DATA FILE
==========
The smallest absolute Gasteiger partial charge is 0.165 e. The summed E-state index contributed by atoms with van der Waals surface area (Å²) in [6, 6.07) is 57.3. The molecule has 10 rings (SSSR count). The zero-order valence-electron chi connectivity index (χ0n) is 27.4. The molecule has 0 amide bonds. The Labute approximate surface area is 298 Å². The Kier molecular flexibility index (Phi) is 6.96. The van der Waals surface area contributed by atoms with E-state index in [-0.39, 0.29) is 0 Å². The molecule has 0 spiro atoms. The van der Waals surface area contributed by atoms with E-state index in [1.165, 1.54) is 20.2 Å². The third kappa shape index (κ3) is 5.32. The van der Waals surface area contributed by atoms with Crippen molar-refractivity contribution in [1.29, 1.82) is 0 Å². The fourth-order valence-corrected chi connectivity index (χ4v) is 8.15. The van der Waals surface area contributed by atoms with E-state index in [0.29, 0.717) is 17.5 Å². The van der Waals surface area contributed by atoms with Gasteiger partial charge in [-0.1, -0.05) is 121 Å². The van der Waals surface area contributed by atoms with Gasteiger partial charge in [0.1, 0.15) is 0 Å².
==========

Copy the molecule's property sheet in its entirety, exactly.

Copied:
The smallest absolute Gasteiger partial charge is 0.165 e. The summed E-state index contributed by atoms with van der Waals surface area (Å²) in [6, 6.07) is 57.3. The molecule has 10 rings (SSSR count). The zero-order valence-electron chi connectivity index (χ0n) is 27.4. The molecule has 0 amide bonds. The Labute approximate surface area is 298 Å². The Kier molecular flexibility index (Phi) is 6.96. The van der Waals surface area contributed by atoms with E-state index in [-0.39, 0.29) is 0 Å². The molecule has 0 spiro atoms. The van der Waals surface area contributed by atoms with E-state index in [1.165, 1.54) is 20.2 Å². The third kappa shape index (κ3) is 5.32. The van der Waals surface area contributed by atoms with Crippen molar-refractivity contribution in [1.29, 1.82) is 0 Å². The fourth-order valence-corrected chi connectivity index (χ4v) is 8.15. The van der Waals surface area contributed by atoms with E-state index in [0.29, 0.717) is 17.5 Å². The van der Waals surface area contributed by atoms with Gasteiger partial charge in [-0.1, -0.05) is 121 Å². The van der Waals surface area contributed by atoms with Gasteiger partial charge in [0.1, 0.15) is 0 Å².